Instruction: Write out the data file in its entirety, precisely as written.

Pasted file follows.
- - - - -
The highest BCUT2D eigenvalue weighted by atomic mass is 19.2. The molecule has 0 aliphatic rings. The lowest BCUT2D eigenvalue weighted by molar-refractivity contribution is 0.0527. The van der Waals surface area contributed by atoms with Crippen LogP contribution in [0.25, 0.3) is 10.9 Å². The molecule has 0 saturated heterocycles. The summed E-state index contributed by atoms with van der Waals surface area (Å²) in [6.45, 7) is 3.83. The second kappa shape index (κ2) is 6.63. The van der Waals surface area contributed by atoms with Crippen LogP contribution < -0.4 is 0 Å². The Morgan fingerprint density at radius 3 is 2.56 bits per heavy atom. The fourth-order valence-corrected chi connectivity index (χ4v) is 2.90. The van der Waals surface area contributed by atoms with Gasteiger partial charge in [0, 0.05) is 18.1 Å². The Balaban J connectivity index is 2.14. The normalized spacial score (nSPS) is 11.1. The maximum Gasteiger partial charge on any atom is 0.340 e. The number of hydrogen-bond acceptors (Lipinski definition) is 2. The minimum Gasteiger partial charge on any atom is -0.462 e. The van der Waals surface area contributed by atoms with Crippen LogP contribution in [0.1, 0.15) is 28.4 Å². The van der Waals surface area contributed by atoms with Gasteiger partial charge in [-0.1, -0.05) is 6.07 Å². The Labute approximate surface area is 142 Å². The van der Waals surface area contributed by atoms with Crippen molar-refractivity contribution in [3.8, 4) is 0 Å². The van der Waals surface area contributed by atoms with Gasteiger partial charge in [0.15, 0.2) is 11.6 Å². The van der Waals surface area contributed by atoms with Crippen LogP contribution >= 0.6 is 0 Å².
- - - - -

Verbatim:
The highest BCUT2D eigenvalue weighted by atomic mass is 19.2. The molecule has 0 aliphatic rings. The lowest BCUT2D eigenvalue weighted by molar-refractivity contribution is 0.0527. The van der Waals surface area contributed by atoms with Crippen LogP contribution in [0.25, 0.3) is 10.9 Å². The molecule has 0 saturated heterocycles. The summed E-state index contributed by atoms with van der Waals surface area (Å²) in [6.45, 7) is 3.83. The second kappa shape index (κ2) is 6.63. The van der Waals surface area contributed by atoms with Crippen LogP contribution < -0.4 is 0 Å². The Morgan fingerprint density at radius 3 is 2.56 bits per heavy atom. The fourth-order valence-corrected chi connectivity index (χ4v) is 2.90. The van der Waals surface area contributed by atoms with Gasteiger partial charge in [0, 0.05) is 18.1 Å². The Balaban J connectivity index is 2.14. The normalized spacial score (nSPS) is 11.1. The maximum Gasteiger partial charge on any atom is 0.340 e. The number of hydrogen-bond acceptors (Lipinski definition) is 2. The minimum Gasteiger partial charge on any atom is -0.462 e. The van der Waals surface area contributed by atoms with Crippen LogP contribution in [0.1, 0.15) is 28.4 Å². The van der Waals surface area contributed by atoms with Gasteiger partial charge in [-0.1, -0.05) is 6.07 Å². The Labute approximate surface area is 142 Å². The van der Waals surface area contributed by atoms with Crippen molar-refractivity contribution in [3.8, 4) is 0 Å². The van der Waals surface area contributed by atoms with Gasteiger partial charge in [0.15, 0.2) is 11.6 Å². The van der Waals surface area contributed by atoms with Crippen LogP contribution >= 0.6 is 0 Å².